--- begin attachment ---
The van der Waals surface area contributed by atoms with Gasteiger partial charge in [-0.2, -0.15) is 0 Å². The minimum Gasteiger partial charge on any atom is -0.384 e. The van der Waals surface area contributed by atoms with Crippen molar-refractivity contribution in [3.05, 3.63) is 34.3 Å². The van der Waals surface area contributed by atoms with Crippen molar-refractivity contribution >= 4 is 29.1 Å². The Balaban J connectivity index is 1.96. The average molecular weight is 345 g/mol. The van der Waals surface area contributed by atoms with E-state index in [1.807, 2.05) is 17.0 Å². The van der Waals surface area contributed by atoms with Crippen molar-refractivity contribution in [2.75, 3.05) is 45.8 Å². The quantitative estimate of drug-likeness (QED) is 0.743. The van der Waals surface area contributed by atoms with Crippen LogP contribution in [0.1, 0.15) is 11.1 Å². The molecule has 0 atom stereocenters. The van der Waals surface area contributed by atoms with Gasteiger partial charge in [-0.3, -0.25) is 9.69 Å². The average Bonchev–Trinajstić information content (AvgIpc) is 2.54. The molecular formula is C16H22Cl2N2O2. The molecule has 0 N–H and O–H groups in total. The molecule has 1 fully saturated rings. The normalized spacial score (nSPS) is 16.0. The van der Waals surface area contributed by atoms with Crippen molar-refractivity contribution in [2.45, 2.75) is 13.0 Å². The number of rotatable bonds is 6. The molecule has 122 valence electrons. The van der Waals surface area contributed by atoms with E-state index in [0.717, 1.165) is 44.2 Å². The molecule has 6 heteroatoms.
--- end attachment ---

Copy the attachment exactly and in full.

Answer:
The van der Waals surface area contributed by atoms with Gasteiger partial charge in [-0.2, -0.15) is 0 Å². The minimum Gasteiger partial charge on any atom is -0.384 e. The van der Waals surface area contributed by atoms with Crippen molar-refractivity contribution in [3.05, 3.63) is 34.3 Å². The van der Waals surface area contributed by atoms with Crippen molar-refractivity contribution >= 4 is 29.1 Å². The Balaban J connectivity index is 1.96. The average molecular weight is 345 g/mol. The van der Waals surface area contributed by atoms with E-state index in [1.807, 2.05) is 17.0 Å². The van der Waals surface area contributed by atoms with Crippen molar-refractivity contribution in [2.75, 3.05) is 45.8 Å². The quantitative estimate of drug-likeness (QED) is 0.743. The van der Waals surface area contributed by atoms with Crippen LogP contribution in [0.1, 0.15) is 11.1 Å². The molecule has 0 atom stereocenters. The van der Waals surface area contributed by atoms with Gasteiger partial charge in [-0.3, -0.25) is 9.69 Å². The average Bonchev–Trinajstić information content (AvgIpc) is 2.54. The molecular formula is C16H22Cl2N2O2. The molecule has 0 N–H and O–H groups in total. The molecule has 1 fully saturated rings. The normalized spacial score (nSPS) is 16.0. The van der Waals surface area contributed by atoms with Crippen molar-refractivity contribution in [2.45, 2.75) is 13.0 Å². The number of rotatable bonds is 6. The molecule has 122 valence electrons. The van der Waals surface area contributed by atoms with E-state index in [0.717, 1.165) is 44.2 Å². The molecule has 6 heteroatoms.